Issue Date September 2, 2009 Audit Report Number 2009-LA-1017 TO: William Vasquez, Director, Los Angeles Office of Community Planning and Development, 9DD FROM: Joan S. Hobbs, Regional Inspector General for Audit, Region IX, 9DGA SUBJECT: The Los Angeles County Community Development Commission Had Sufficient Capacity and the Necessary Controls to Administer Its Neighborhood Stabilization Program HIGHLIGHTS What We Audited and Why We completed a capacity review of the Los Angeles County Community Development Commission’s (County) Neighborhood Stabilization Program. We performed the audit because Housing and Economic Recovery Act (HERA) reviews are part of the Office of the Inspector General’s (OIG) annual audit plan and the program was identified as high risk. In addition, the County was awarded a significant amount of Neighborhood Stabilization Program funds. Our objective was to determine whether the County had sufficient capacity and the necessary controls to manage and administer Neighborhood Stabilization Program funds provided by HUD under HERA. What We Found We found no evidence indicating that the County lacked the capacity to adequately administer its Neighborhood Stabilization Program funding. Auditee’s Response We provided the auditee the draft report on August 21, 2009, and the auditee waived the exit conference. The final report was provided to the auditee on September 2, 2009. 2 TABLE OF CONTENTS Background and Objective 4 Results of Audit The County Generally Had Sufficient Capacity and Adequate Internal Controls 5 to Administer Its Neighborhood Stabilization Program Funds Scope and Methodology 10 Internal Controls 12 Appendixes A. Auditee Comments 13 3 BACKGROUND AND OBJECTIVE The Neighborhood Stabilization Program was authorized under Title III of the Housing and Economic Recovery Act (HERA) and provides grants to every state and certain local communities to purchase foreclosed or abandoned homes and to rehabilitate, resell, or redevelop these homes to stabilize neighborhoods and stem declining values in neighboring homes. HERA calls for allocating funds “to states and units of general local government with the greatest need,” and in the first phase of the program, HUD allocated more than $3 billion in Neighborhood Stabilization Program funds to assist in the redevelopment of abandoned and foreclosed homes. The Los Angeles County Community Development Commission (County) was created in 1982 by the County’s board of supervisors. The County aims to build better lives and better neighborhoods by providing services to improve the quality of life in low- and moderate-income neighborhoods. It manages programs in public and assisted housing, community development, economic development, and housing development and preservation. The Federal Register, Volume 73, Number 194 (dated October 6, 2008), provided the public a list of grantees that would receive Neighborhood Stabilization Program funds. The County received more than $16.8 million in program funding and amended its 2008-2009 action plan to outline the program activities it planned to pursue with the newly acquired funds, including a home-buyer program and a rental development program. The County’s Housing Development and Preservation Division is responsible for implementing both activities. HUD’s Los Angeles Office of Community Planning and Development approved the planned activities in March 2009. As of July 2009, HUD was considering applications submitted under a competitive second round of funding for additional Neighborhood Stabilization Program funds. These funds are authorized by the American Recovery and Reinvestment Act of 2009. The County’s draft application for this round of funding included a budget request of $61 million to continue its home-buyer and rental program activities. Our Objective Our objective was to determine whether the County had sufficient capacity and the necessary controls to manage and administer Neighborhood Stabilization Program funds provided by HUD under HERA. 4 RESULTS OF REVIEW The County Generally Had Sufficient Capacity and Adequate Internal Controls to Administer Its Neighborhood Stabilization Program Funds We did not find evidence indicating that the County lacked the capacity to adequately administer its Neighborhood Stabilization Program funding. The County had (1) a plan for and had begun the use of program funds; (2) written policies and procedures to support its Neighborhood Stabilization Program activities; (3) experience with programs that were similar in nature to its Neighborhood Stabilization Program activities; (4) a plan to hire additional staff; and (5) adequate records to support accounting transactions, procurements, home-buyer loans, and its selection of developers to acquire and rehabilitate affordable rental housing. The County Had Plans for and Had Begun the Use of Program Funds The County had implemented two activities with its Neighborhood Stabilization Program funds: 1) The Housing Economic Recovery Homeownership (HERO) program provides assistance to eligible low-, moderate-, and middle-income home buyers who are unable to qualify for a home mortgage and/or obtain the necessary downpayment without financial assistance. Purchased homes must be vacant and foreclosed upon or abandoned pursuant to program guidelines and must be the principal residence of the home buyer. The County budgeted more than $10 million for eligible HERO program activities. 2) The Scattered Sites Rental program is designed to provide financial assistance for the development of affordable rental housing for low-income persons. The program will provide assistance through secured loans to developers who will acquire and rehabilitate foreclosed or abandoned properties for low-income persons. The residence must be a vacant property with between one and four units. The County budgeted more than $4 million for the Scattered Sites Rental program. Properties eligible for the HERO and Scattered Sites Rental programs must be located within specific target areas, or census tracts, which have been defined by the County as areas with the greatest need. About $2 million in Neighborhood Stabilization Program funds will be used to administer the HERO and Scattered Sites Rental programs. 5 The activities were in their initial stages, as HUD awarded funding in March 2009. As of the initiation of our review in May 2009, the County had completed program guidelines for each of its activities and had begun funding loans for the HERO program and making final developer selections for its Scattered Sites Rental program. As of June 2009, the County had expended 3 percent (around $400,000) of its more than $16 million in funding. As of July 2009, five home-buyer loans had been funded through the HERO program, and 12 loans were pending. In addition, two developers had been selected for the Scattered Sites Rental program, and a memorandum of understanding was being executed with one of the developers, with the second developer acting as a backup in case the first could not identify a location in a timely manner. Written Policies and Procedures Were Adequate The County’s procedures were sufficient to support its HERO and Scattered Sites Rental program activities. The procedures complied with the major provisions of HERA and addressed the major aspects of each program, including program requirements and county, applicant, and lender responsibilities. In addition, the County had established written procedures for monitoring its Neighborhood Stabilization Program activities and had complete written policies and procedures to support its financial management and procurement functions. The County Had Experience with Similar Programs The County had experience with other programs that mirrored its Neighborhood Stabilization Program activities. The County’s Homeownership Program is funded by HUD’s HOME Investment Partnerships Program (HOME) and is comparable to the HERO program in that it is designed to provide low-income families with the necessary financial assistance to purchase a home. The program expended more than $7 million in the fiscal year ending June 30, 2008, making it comparable in size to the HERO program. The County’s original Scattered Sites program is also HOME funded and is similar to the Neighborhood Stabilization Program’s scattered sites program in that its purpose is to provide financial assistance for the development of affordable housing for low-income persons. Although we have not reviewed the County’s management of its HOME funds, the HUD Los Angeles Office of Community Planning and Development rated the County as a “good performer” in the use of its HOME funds during a 2007 HUD program review. 6 Staffing Levels Were Appropriate The County’s staffing level appeared appropriate to administer its existing Neighborhood Stabilization Program funding level and planned activities. There were 12 individuals within the responsible Housing Development and Preservation Division units charging time to the Neighborhood Stabilization Program. Six of the twelve had more direct program responsibilities and charged between 25 and 55 percent of their time to the program; the remaining six people primarily supervised, managed, or provided administrative support and charged between 6 and 20 percent of their time to Neighborhood Stabilization Program activity. Therefore, the staff had been dividing its time between preexisting work with prior programs and the Neighborhood Stabilization Program activity. However, we verified that there had been a significant decrease in activity for the Homeownership Program, making staff available for the Neighborhood Stabilization Program activity. The County informed us that it planned to hire additional staff if awarded additional funding under the second competitive round of Neighborhood Stabilization Program funding (see Background and Objective section). Although this potential funding was outside the scope of our review, we agree that this measure should facilitate the County’s efforts to accomplish an increased Neighborhood Stabilization Program workload. The County Had Support for Its Financial Transactions, Procurements, Home-Buyer Loans, and Developer Selections We reviewed nonstatistical samples of Neighborhood Stabilization Program financial and accounting transactions, contracts from the County’s contract log, HERO program loan files, and the selection of developers to acquire and rehabilitate affordable rental housing. Financial Data: All Neighborhood Stabilization Program accounting transactions reviewed were adequately supported, eligible, and consistent with the proposed activity in the County’s amendment to its 2008-2009 action plan. In addition, the County’s division administration allocation was supported by a reasonable and equitable allocation methodology. Procurement: All contract services reviewed were properly procured, monitored, and completed consistent with its policies and procedures, as well as 24 CFR (Code of Federal Regulations) Part 85, Administrative Requirements for Grants and Cooperative Agreements to State, Local, and Federally Recognized Indian Tribal Governments. 7 Homebuyer Loan Files and Developer Selections: Our review of both funded and pending home-buyer loan files for the HERO loan program and documentation pertaining to the selection of developers for the Scattered Sites Rental program indicated that the County was in compliance with program requirements. Site Visits Confirmed That Assisted Properties Met Program Requirements We conducted site visits and were able to confirm that the Neighborhood Stabilization Program-funded homes were located within the areas targeted by the County as having the “greatest needs” and that homes with pending loans appeared to be foreclosed or abandoned. Examples of homes pending funding through the HERO loan program 8 Because the Scattered Sites Rental program was in its initial stages during our fieldwork and had only recently selected developers, no sites had been selected for acquisition and rehabilitation. Conclusion The County appeared to generally have sufficient capacity and adequate controls to administer its existing award of Neighborhood Stabilization Program funding in accordance with HERA requirements. The County’s procedures and controls should also be adequate to administer the continuation of these programs under its proposed draft application for a second round of Neighborhood Stabilization Program funds through the American Recovery and Reinvestment Act of 2009. However, given the requested funding is over three times that of its current program, we generally agree with the County’s plans to hire additional staff to ensure it can adequately administer an increased activity level. 9 SCOPE AND METHODOLOGY We performed our on-site audit work at the County, located at Monterey Park, California, between May and July 2009. Our audit generally covered the period March through June 30, 2009. We expanded our scope as necessary to obtain information about the County’s original Homeowner and Scattered Sites programs. To accomplish our objective, we reviewed HERA. HUD regulations at 24 CFR Parts 85 and 570. The County’s amendment to its 2008-2009 action plan to include proposed Neighborhood Stabilization Program activities. The County’s internal policies and procedures that support Neighborhood Stabilization Program activities. We also reviewed the County’s financial management, procurement, monitoring, and password protection policies. Organizational charts, timesheets, and payroll distribution reports to determine the staffing level and amount of staff time spent on Neighborhood Stabilization Program activities. Original Scattered Sites program request for proposal and program guidelines to aid in our understanding of the County’s Neighborhood Stabilization Program Scattered Sites Rental program request for proposal and program guidelines. Neighborhood Stabilization Program Scattered Sites Rental program request for proposal and program guidelines to determine the County’s requirements and process for recruiting potential developers for acquisition and rehabilitation of affordable rental housing. As there were no Neighborhood Stabilization Program procurements, we reviewed a nonstatistical sample of 2 of 24 Housing Development and Preservation department procurement contracts (for the period of January through March 2009) to determine whether services were properly acquired, which represented $1,473,999 out of $3,228,395 in Housing Development and Preservation procurement contracts. Financial statements and board approval letters. 2007 HUD program review assessment letter. Budget revenue and expenditure reports, journal vouchers, and support documentation, including the review of a nonstatistical sample of $130,643 of the $323,183 in Neighborhood Stabilization Program expenses as on June 30, 2009. A nonstatistical sample of 1 of 5 funded and 1 of 12 pending home-buyer loan files and the developer selection packages. We also conducted site visits to a nonstatistical sample of 9 of the 17 funded and pending homes receiving rehabilitation loans under the Neighborhood Stabilization Program. The American Recovery and Reinvestment Act (ARRA) of 2009. 10 In addition, although generally outside the scope of our review, we reviewed the County’s draft application for the second competitive round of Neighborhood Stabilization Program funds as it was submitted to HUD during the course of our fieldwork. We conducted the review in accordance with generally accepted government auditing standards. Those standards require that we plan and perform the audit to obtain sufficient, appropriate evidence to provide a reasonable basis for our findings and conclusions based on our stated objective. We believe that the evidence obtained provides a reasonable basis for our findings and conclusions based on our objective. 11 INTERNAL CONTROLS Internal control is an integral component of an organization’s management that provides reasonable assurance that the following objectives are achieved: Program operations, Relevance and reliability of information, Compliance with applicable laws and regulations, and Safeguarding of assets and resources. Internal controls relate to management’s plans, methods, and procedures used to meet its mission, goals, and objectives. They include the processes and procedures for planning, organizing, directing, and controlling program operations as well as the systems for measuring, reporting, and monitoring program performance. Relevant Internal Controls We determined that the following internal controls were relevant to our audit objectives: Implementation of policies and procedures to ensure that Neighborhood Stabilization Program activities meet established objectives. Implementation of policies and procedures to ensure that Neighborhood Stabilization Program activities comply with applicable laws and regulations. We assessed the relevant controls identified above. A significant weakness exists if internal controls do not provide reasonable assurance that the process for planning, organizing, directing, and controlling program operations will meet the organization’s objectives. Significant Weaknesses We did not identify any significant weaknesses in the relevant controls identified above. 12 Appendix A AUDITEE COMMENTS 13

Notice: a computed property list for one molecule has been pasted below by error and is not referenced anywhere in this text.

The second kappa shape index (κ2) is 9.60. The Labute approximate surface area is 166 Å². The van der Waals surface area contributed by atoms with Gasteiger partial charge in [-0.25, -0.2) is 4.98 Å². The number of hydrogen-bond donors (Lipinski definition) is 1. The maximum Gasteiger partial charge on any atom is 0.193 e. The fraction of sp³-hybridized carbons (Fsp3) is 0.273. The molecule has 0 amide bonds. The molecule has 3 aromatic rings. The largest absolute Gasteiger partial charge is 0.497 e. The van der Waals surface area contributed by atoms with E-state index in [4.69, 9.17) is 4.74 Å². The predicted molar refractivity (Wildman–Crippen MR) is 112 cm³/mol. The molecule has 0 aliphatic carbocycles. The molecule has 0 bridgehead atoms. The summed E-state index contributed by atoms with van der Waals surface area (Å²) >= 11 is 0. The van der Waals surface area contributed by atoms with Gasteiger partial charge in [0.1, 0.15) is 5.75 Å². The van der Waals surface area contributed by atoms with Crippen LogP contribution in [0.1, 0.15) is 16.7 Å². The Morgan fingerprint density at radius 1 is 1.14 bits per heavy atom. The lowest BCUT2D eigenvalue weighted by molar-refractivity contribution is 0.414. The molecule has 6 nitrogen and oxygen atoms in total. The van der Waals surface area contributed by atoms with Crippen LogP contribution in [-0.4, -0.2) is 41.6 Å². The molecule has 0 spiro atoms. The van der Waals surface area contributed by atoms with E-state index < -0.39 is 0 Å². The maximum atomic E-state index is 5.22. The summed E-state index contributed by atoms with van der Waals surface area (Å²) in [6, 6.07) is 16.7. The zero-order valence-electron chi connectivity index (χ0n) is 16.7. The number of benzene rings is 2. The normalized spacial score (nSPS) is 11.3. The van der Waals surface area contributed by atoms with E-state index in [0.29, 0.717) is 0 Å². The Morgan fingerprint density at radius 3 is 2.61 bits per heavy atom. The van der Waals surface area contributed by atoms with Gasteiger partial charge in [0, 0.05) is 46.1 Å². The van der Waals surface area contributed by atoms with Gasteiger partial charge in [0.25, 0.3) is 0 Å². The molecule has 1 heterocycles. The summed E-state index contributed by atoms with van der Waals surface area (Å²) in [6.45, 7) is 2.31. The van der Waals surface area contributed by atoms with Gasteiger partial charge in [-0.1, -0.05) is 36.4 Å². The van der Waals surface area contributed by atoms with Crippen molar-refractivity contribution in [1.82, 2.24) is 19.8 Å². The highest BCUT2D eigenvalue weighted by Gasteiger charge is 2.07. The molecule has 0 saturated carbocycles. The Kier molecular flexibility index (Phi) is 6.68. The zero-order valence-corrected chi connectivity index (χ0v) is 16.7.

The Los Angeles County Community Development Commission Had Sufficient Capacity and the Necessary Controls to Administer its Neighborhood Stabilization Program
Published by the Department of Housing and Urban Development, Office of Inspector General on 2009-09-02.
Below is a raw (and likely hideous) rendition of the original report. (PDF)